This week’s news from Japan has all been about change at the very top. After 31 years of peace, Emperor Heisei (often translated as peace everywhere) has stepped down. The last time a Japanese Emperor abdicated the throne was more than 200 years ago. Emperor Heisei or Akihito, to give him his birth name relinquished the throne on Tuesday, April 30th to make way for his son, Naruhito. Crown Prince Naurhito is now Emperor Reiwa (beautiful harmony).
But what does this mean for the average person in Japan? Well for a start 10 days of no work! Yep, you read that correctly, a HUGE deal for Japan, a country with a word for death by overwork! The planned changing of the Emperor meant that timing could fall within “Golden Week” when four national holidays fall in a row. By adding on a few new days for the new Emperor and the weekends we enjoyed 10 days of no work, quiet morning trains and a real sense of happiness in the air.
How long will this last? Of course no one knows. The new Emperor is being touted as a man of the people. But his people are facing some real challenges. Emperor Heishi led Japan through some of the worst natural disasters the country has ever seen. The Hanshin Earthquake of 1985 and the Tohoku Earthquake and Tsunami of 2011 as well as numerous large typhoons and flooding. And quietly behind all of this, a massive shift of wealth from the many to the few happened during the Heisei period. The Heisei period began in January 1989, and a few short years later the Japanese economic bubble burst in 1992.
As investors, we know that change brings opportunity. The Japanese asset bubble bursting in 1992 sent regular Japanese running from real estate investment, sprinting away from stocks and shares and diving for cover from any bond or currency investing. Where did they go? The average Japanese stuck all their available cash into the post office! I kid you not. Now 30 years later the Japanese post office is one of the largest saving organisations in the World paying 0.000001% interest (my estimate!) to those savers.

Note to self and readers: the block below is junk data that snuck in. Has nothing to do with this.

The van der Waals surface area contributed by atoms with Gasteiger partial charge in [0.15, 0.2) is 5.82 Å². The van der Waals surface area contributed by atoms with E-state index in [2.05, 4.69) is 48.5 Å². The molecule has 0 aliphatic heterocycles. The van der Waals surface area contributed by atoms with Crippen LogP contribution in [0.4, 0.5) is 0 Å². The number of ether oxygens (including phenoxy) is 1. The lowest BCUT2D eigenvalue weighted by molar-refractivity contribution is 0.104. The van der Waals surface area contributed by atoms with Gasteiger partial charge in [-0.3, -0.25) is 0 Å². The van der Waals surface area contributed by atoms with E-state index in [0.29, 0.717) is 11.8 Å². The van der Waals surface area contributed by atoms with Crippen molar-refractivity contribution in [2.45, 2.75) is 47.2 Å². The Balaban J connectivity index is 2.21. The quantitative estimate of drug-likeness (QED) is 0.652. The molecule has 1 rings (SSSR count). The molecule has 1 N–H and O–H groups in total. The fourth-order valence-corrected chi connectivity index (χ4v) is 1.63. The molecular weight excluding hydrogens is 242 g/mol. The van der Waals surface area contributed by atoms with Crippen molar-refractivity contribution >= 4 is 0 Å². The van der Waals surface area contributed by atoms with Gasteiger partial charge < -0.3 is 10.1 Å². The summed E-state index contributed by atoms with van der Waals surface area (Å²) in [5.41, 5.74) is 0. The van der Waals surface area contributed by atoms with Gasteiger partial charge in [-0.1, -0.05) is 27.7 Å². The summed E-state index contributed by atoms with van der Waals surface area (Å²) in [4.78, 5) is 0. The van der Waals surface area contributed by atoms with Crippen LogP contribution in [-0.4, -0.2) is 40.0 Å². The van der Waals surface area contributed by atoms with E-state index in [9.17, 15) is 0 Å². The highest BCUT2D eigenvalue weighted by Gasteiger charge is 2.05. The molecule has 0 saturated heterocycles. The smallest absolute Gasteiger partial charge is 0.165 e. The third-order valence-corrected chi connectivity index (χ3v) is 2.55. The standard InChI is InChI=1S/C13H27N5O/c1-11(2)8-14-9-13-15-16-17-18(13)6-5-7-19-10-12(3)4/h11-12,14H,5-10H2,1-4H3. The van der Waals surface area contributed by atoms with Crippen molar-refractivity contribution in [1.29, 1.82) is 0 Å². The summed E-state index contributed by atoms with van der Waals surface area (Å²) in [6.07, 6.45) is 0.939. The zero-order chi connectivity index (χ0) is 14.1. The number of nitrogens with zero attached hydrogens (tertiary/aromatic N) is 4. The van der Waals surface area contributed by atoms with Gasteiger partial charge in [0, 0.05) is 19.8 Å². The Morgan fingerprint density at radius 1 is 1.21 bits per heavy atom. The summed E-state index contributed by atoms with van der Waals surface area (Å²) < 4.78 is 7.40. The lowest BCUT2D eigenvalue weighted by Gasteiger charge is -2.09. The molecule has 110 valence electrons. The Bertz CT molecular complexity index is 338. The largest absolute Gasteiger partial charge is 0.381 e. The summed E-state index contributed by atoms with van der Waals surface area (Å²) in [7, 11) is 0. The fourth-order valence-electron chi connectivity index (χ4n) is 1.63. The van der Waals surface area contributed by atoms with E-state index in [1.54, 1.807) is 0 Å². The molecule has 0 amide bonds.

So what happened to all the real estate and other investments? Big Business happened. Unlike average Japanese, businesses know the difference between assets and liabilities and slowly bought up as many real estate investments as they could over the years. Leaving the avergae person to ‘invest’ in their own home, which we know is the very lowest investment an average person can make.
So back to our new Emperor Reiwa. He does appear to be a man of the people, he married a commoner, he raised his own children and this article even suggests he did his own laundry!!!
Economically Japan has some real issues around ageing population, restrictive labour laws, ageing infrastructure. But Japan also has real resilience, perseverance and good old gumption.
The Emperor alone does not rule Japan, in fact he has very little power but I for one am looking forward to what Reiwa brings. I know at JPI it will bring more investment in Japanese Real Estate and great partnerships for you, me and Sim.
Join us to “invest together, grow together” in this new exciting Reiwa Era.